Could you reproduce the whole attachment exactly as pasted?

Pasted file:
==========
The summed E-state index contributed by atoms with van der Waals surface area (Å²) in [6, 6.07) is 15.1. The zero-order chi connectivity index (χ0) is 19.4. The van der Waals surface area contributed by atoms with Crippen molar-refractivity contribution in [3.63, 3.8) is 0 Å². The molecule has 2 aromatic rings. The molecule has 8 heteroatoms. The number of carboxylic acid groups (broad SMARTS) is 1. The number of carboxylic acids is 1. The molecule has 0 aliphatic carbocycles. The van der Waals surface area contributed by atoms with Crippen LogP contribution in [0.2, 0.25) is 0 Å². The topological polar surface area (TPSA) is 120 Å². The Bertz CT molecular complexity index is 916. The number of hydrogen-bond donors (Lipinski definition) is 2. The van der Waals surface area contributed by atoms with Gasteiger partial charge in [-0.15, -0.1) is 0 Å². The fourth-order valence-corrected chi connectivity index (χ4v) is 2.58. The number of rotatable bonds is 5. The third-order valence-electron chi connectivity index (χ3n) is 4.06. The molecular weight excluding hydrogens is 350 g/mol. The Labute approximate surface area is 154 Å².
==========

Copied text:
The summed E-state index contributed by atoms with van der Waals surface area (Å²) in [6, 6.07) is 15.1. The zero-order chi connectivity index (χ0) is 19.4. The van der Waals surface area contributed by atoms with Crippen molar-refractivity contribution in [3.63, 3.8) is 0 Å². The molecule has 2 aromatic rings. The molecule has 8 heteroatoms. The number of carboxylic acid groups (broad SMARTS) is 1. The number of carboxylic acids is 1. The molecule has 0 aliphatic carbocycles. The van der Waals surface area contributed by atoms with Crippen LogP contribution in [0.2, 0.25) is 0 Å². The topological polar surface area (TPSA) is 120 Å². The Bertz CT molecular complexity index is 916. The number of hydrogen-bond donors (Lipinski definition) is 2. The van der Waals surface area contributed by atoms with Gasteiger partial charge in [-0.15, -0.1) is 0 Å². The fourth-order valence-corrected chi connectivity index (χ4v) is 2.58. The number of rotatable bonds is 5. The third-order valence-electron chi connectivity index (χ3n) is 4.06. The molecular weight excluding hydrogens is 350 g/mol. The Labute approximate surface area is 154 Å².